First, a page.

https://commons.wikimedia.org/wiki/File:Parovoz_FD_Kartina.jpg

Panegyric to a train, from the Hurutshe people of South Africa:

Iron thing coming from Pompi, from the round-house
Where Englishmen smashed their hands on it,
It has no front it has no back.
Rhino Tshukudu going that way.
Rhino Tshukudu no, coming this way.
I’m no greenhorn, I’m a strong, skillful man.
Animal coming from Pompi, from Moretele.
It comes spinning out a spider’s web under a cloud of gnats
Moved by the pulling of a teat, animal coming from Kgobola-diatla
Comes out of the big hole in the mountain, mother of the great woman,
Coming on iron cords.
I met this woman of the tracks curving her way along the river bank and over the river.
I thought I’d snatch her
So I said
“Out of the way, son of Mokwatsi, who stands there at the teat.”
The stream of little red and white birds gathered up all of its track
Clean as a whistle.
Tshutshu over the dry plains
Rhino Tshukudu out of the high country
Animal from the south, steaming along
It comes from Pompi, the round-house, from Kgobola-diatla.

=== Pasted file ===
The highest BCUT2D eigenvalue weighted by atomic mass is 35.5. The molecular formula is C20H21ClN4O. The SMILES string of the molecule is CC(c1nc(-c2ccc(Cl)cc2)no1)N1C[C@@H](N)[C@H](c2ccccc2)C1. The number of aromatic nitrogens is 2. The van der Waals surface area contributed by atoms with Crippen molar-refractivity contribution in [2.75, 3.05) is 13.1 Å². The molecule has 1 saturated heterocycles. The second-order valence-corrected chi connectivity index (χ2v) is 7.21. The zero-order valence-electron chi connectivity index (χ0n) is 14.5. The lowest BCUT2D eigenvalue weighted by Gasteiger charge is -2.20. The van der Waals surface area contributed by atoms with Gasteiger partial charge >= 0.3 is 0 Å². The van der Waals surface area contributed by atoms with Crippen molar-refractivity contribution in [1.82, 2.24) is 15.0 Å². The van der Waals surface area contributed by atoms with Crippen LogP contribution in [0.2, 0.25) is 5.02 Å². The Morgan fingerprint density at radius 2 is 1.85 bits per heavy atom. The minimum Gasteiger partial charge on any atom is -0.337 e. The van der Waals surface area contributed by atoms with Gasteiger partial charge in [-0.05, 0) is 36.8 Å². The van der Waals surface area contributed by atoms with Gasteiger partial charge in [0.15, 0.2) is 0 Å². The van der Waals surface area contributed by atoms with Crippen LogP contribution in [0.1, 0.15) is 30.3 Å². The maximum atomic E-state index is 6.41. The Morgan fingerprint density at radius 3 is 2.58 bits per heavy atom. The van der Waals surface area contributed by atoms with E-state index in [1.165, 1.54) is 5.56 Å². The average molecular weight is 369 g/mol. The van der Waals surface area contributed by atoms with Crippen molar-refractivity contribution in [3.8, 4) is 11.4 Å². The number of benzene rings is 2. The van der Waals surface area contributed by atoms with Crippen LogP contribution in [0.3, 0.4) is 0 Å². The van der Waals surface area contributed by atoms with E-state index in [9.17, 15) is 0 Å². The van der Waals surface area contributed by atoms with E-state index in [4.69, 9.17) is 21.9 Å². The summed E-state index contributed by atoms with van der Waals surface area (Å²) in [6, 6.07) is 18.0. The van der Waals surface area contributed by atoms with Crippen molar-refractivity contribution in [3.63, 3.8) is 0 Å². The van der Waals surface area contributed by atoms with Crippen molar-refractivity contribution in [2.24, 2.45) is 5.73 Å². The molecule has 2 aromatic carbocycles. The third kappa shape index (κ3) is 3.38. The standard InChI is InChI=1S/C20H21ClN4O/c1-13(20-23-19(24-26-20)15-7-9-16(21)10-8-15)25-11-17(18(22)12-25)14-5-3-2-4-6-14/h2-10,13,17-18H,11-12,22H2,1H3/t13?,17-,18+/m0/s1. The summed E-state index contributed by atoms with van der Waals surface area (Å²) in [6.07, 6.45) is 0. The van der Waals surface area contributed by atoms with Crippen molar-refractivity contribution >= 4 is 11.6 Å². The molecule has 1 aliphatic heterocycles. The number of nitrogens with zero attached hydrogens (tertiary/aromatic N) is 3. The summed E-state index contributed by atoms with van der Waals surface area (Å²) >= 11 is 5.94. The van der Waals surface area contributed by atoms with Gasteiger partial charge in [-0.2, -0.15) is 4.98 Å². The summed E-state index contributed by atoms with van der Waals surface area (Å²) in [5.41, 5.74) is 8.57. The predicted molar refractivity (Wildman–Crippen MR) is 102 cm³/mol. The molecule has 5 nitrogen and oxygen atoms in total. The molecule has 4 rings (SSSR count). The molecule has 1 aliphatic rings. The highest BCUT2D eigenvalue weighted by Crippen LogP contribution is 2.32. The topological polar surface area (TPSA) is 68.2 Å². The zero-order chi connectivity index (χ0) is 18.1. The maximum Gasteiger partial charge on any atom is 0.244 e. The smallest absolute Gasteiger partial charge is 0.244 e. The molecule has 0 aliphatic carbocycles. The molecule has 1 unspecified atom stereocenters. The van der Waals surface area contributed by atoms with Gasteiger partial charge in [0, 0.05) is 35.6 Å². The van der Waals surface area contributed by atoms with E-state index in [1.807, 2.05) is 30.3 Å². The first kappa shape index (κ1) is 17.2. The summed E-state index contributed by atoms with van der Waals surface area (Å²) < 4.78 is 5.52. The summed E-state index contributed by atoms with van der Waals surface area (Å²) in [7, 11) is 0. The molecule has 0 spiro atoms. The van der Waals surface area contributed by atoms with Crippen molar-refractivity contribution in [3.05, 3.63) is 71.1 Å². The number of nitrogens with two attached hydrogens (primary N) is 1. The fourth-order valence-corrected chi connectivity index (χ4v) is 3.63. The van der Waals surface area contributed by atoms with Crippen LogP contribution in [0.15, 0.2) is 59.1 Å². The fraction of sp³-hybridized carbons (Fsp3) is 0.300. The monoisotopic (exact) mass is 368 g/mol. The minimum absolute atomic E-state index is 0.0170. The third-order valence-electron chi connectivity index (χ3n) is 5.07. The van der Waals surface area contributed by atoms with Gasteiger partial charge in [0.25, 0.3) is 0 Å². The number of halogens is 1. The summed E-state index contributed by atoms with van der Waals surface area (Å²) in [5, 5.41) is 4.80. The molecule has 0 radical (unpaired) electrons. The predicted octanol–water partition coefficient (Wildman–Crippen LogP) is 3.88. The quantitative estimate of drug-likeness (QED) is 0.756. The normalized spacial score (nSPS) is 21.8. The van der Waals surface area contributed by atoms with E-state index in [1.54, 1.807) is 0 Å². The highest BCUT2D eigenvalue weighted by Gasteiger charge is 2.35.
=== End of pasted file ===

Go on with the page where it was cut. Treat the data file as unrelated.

(Jerome Rothenberg, Technicians of the Sacred, 1968; Ruth Finnegan, Oral Literature in Africa, 2012.)

Mnemonic

https://commons.wikimedia.org/wiki/File:Archimede_-_Langetti.jpg

This French alexandrine encodes π to 126 decimal places:

Que j’aime à faire apprendre un nombre utile aux sages!
Immortel Archimède, artiste ingénieur,
Qui de ton jugement peut priser la valeur?
Pour moi, ton problème eut de pareils avantages.
Jadis, mystérieux, un problème bloquait
Tout l’admirable procédé, l’œuvre grandiose
Que Pythagore découvrit aux anciens Grecs.
Ô quadrature! vieux tourment du philosophe!
Insoluble rondeur, trop longtemps vous avez
Défié Pythagore et ses imitateurs.
Comment intégrer l’espace plan circulaire?
Former un triangle auquel il équivaudra?
Nouvelle invention: Archimède inscrira
Dedans un hexagone; appréciera son aire,
Fonction du rayon. Pas trop ne s’y tiendra: